Some mixed messages amongst the tea leaves this week. The latest Chinese trade data is good, with exports showing double-digit growth. The background to that is the fundamentally solid state of the global economy, particularly the United States. That has good implications in terms of GDP growth prospects for Q2.
A raft of tech IPOs are also getting ready to go in the Hong Kong and Shanghai markets that have the potential to reduce even further the fundraising interest in the US markets from Chinese companies.
Meanwhile, amazingly, ZTE got a deal out of the United States that allows it to dodge the bullet. It has to pay a huge fine and agree to have US representatives planted inside the company to ensure compliance with sanctions. That will be a fun game for all. But it means for the international community that an opportunity to face more robustly an outstanding issue has been lost. There will be others.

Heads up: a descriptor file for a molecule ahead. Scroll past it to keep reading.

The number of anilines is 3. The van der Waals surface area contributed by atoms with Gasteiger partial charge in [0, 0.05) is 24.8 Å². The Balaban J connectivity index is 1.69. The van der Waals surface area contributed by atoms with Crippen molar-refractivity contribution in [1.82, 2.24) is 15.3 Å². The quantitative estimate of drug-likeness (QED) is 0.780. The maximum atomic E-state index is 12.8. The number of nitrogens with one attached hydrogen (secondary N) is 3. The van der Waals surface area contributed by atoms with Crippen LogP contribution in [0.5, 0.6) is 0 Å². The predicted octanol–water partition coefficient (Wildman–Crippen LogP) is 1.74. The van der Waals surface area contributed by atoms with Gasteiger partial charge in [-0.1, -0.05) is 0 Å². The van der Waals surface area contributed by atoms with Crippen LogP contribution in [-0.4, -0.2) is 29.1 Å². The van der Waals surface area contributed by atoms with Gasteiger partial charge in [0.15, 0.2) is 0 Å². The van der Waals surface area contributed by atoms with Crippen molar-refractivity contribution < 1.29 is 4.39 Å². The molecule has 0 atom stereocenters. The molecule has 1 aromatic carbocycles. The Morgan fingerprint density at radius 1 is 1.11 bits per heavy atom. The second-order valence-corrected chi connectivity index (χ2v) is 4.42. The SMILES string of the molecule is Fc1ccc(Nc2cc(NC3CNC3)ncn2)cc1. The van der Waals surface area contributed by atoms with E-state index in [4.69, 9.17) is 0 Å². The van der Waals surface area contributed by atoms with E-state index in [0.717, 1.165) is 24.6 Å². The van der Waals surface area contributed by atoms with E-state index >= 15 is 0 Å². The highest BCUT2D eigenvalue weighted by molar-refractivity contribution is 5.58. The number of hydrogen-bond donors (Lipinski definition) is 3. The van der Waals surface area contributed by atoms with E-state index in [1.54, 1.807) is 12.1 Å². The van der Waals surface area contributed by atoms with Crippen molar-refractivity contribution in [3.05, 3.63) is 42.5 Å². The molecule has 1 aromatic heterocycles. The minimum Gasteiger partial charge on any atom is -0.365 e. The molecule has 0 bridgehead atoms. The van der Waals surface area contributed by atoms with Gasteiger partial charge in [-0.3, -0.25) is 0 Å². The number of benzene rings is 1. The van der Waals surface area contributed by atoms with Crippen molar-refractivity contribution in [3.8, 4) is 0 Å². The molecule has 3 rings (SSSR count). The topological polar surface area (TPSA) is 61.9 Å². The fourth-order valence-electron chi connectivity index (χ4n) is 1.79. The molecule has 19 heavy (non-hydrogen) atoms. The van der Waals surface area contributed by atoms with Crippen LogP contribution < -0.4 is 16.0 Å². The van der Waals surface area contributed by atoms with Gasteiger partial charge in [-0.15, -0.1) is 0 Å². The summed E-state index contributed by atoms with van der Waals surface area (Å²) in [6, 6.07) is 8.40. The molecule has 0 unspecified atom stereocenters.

On the other side of the balance sheet, China’s foreign exchange reserves fell in May for the second month in a row and the RMB rate is sagging. Meanwhile, the Shanghai stock index ended the week down, which is not surprising given the main market news of the week which was that withdrawals from all money market funds had been capped at RMB 10,000 a day. If the authorities set such a limit on your ability to gain access to your money, what is your reaction going to be? Answer: to withdraw RMB 10,000 a day. This is precisely the problem that Morgan Stanley closed its eyes to when they agreed to include Shanghai stocks in their MSCI indices. And why is it necessary to establish such a limit? Only one possible reason: demand.
But why would you want to withdraw money from an economic system that is growing at more than 6% a year?
The paradoxes rule. That is what makes China so interesting.